********* Addict jaiem's Avatar
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    If you feel the CISCO certification is a good piece of paper to have and your current employer is willing to pay for it, I say get the certification then look around!
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  8. #8
    SitePoint Enthusiast joebob's Avatar
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    get certified then quit!! lol
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  9. #9
    SitePoint Wizard dethfire's Avatar
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    I got my CCNA last week, I thought it was a big pain in the butt. I studied everyday for four months and finally got it. I'd quit and go somewhere else, take the test in your free time, it's only like $500 to take the test w/o courses.
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  10. #10
    SitePoint Enthusiast joebob's Avatar
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    I hope to be CCNA certified next year at this time, how hard is the test?
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  11. #11
    SitePoint Wizard dethfire's Avatar
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    Well there are four levels and then the final test. I took my courses online at cisco.netacad.net and each of the four levels has around 13 chapters. Each chapter there is a test and each level there is a test. I wouldn't recommend skipping the courses unless you a network hobbiest of work with networks in your job. I had no experience and found the courses vital to my success.

    As for the final certification test, I found it to be quite hard. I think you need a 75% to pass and I got a 78%, so lucky me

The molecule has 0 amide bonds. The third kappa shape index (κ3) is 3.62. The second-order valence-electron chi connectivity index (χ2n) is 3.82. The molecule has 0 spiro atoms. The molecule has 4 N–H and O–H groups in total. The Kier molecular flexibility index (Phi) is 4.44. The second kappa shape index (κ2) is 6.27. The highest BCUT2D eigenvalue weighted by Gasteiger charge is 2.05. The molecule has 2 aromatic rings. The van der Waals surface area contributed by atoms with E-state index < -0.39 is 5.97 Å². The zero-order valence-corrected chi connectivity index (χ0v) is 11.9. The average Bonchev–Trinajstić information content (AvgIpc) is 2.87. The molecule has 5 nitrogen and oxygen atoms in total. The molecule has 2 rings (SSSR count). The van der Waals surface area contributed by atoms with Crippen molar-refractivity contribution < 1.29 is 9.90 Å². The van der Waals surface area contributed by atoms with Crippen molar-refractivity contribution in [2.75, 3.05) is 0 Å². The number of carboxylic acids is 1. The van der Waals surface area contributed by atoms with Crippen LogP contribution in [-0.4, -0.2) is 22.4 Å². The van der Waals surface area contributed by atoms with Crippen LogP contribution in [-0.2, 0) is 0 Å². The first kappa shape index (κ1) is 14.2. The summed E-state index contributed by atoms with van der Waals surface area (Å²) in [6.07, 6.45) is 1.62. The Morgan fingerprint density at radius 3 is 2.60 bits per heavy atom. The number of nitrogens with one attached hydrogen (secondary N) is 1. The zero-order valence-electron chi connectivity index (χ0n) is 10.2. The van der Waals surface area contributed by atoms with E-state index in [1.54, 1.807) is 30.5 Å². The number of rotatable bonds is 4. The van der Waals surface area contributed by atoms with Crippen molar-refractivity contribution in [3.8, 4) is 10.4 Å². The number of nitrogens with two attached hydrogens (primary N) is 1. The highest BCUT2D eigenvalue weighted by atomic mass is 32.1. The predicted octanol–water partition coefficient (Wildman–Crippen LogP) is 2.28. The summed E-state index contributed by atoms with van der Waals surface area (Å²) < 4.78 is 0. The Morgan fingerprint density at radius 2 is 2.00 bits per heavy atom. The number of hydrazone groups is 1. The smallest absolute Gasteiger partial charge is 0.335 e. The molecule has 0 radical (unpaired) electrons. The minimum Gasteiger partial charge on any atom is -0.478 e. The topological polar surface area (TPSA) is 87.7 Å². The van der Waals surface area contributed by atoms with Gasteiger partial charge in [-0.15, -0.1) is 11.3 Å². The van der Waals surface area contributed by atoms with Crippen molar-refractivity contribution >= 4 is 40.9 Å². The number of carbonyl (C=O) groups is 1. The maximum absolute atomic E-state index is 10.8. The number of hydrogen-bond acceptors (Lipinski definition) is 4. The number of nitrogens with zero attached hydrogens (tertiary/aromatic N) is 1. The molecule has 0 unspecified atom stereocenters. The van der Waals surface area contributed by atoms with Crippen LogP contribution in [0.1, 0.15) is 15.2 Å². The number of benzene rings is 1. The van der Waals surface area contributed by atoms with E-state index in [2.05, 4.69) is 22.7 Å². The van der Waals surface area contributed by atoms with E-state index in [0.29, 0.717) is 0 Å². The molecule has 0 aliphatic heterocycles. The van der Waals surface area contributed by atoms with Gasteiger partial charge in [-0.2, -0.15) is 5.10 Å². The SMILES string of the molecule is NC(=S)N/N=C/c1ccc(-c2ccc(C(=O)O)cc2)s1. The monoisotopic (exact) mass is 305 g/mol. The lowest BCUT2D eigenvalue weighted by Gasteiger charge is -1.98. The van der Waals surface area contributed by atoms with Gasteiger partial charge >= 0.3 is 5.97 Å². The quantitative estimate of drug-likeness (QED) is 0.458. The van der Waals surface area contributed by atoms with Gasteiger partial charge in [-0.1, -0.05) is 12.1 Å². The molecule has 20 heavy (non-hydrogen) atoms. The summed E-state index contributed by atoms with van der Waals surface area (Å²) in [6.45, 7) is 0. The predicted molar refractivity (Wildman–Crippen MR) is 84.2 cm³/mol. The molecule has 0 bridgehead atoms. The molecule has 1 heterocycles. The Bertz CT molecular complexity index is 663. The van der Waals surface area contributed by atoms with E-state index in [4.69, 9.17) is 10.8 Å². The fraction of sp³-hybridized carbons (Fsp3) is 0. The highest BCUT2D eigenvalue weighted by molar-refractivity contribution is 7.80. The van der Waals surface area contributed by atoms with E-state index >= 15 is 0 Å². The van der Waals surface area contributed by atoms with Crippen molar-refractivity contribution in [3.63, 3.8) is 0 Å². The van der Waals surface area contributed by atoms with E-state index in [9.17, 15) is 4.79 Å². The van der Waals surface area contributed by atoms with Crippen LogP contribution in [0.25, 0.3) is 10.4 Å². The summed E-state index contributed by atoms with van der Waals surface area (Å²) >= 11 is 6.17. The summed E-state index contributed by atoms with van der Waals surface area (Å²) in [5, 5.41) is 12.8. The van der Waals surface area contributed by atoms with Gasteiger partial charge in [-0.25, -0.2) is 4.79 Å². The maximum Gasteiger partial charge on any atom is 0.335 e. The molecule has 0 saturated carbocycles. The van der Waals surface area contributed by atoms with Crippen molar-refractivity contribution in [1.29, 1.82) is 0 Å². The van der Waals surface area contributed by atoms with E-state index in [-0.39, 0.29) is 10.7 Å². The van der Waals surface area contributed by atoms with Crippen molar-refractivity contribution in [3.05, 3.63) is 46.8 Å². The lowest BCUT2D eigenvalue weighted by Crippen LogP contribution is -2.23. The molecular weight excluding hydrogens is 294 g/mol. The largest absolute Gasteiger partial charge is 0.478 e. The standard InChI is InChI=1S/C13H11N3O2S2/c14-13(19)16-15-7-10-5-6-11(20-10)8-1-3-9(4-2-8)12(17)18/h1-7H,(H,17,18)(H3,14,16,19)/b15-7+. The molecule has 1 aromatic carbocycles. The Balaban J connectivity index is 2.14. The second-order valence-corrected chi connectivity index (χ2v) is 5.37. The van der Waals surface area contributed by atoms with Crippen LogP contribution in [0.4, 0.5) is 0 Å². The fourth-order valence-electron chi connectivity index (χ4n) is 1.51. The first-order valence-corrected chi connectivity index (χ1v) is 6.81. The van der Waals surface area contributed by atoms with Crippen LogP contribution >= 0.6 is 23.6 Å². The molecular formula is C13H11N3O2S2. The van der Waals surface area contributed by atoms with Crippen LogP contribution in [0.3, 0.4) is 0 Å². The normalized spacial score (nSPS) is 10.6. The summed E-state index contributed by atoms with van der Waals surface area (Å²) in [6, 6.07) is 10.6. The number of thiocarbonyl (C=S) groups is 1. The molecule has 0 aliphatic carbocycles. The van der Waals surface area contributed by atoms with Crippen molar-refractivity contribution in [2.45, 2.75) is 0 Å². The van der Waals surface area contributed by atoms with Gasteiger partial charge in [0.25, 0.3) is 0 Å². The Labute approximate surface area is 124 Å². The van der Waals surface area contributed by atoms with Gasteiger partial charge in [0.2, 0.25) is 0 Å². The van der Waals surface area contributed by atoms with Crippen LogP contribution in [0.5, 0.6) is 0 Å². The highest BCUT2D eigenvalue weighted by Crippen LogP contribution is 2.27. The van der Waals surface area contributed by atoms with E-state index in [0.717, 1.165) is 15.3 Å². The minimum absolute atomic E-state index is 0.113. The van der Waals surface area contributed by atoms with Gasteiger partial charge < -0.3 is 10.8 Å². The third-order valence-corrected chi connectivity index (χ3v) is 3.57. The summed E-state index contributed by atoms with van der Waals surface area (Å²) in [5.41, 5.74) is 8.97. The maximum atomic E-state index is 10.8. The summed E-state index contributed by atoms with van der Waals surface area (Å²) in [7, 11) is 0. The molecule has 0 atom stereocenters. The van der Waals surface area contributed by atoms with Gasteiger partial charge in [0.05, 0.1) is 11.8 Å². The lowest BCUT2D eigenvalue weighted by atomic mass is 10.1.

Good Luck!
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  12. #12
    SitePoint Zealot
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    Just two pieces of advice.

    First, never never ever quit the job you have until you have another one. Doing so will, diminish chances of finding another position and decrease your market value (salary). Hope you didn't have this in mind.

    Second, take the Cisco training. This will both increase your marketability and your market value.

    At least you wont be twiddling your thumbs with nothing to do. You will be learning and studying.

  13. #13
    SitePoint Wizard edshuck's Avatar
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    hi

    i have worked in technology since i joined the navy way back in '60. I have done a lot of things, including manager of system engineering for a division of TRW and an advisory engineer at IBM. Never leave a job without a new one.

    Cisco views certification as another component of the product and give it equal attention. In otherwords it is serious stuff.

    peace

  14. #14
    ********* Scotland Saltire's Avatar
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    I did 2 sems of my CCNA before I decided to come to Oz for a bit.

    I was having a lot of problems (because maths seriously isn't my strongest point) with subnetting etc, and because of the cost of the course etc, my parents and I decided it was best to get the Sem 2 certificate then take some time out and decide what to do.

    Cisco certification is definitely valuable, and although I haven't used the certification yet, I'm pretty sure that in some point in the future I will do so.

    Go for it, if you are getting it paid for it is even more worth getting, and while you are getting it, look around for jobs which require Cisco engineers and fire off your resume to the company, stating that you are currently doing whatever Cisco qualification you are going for.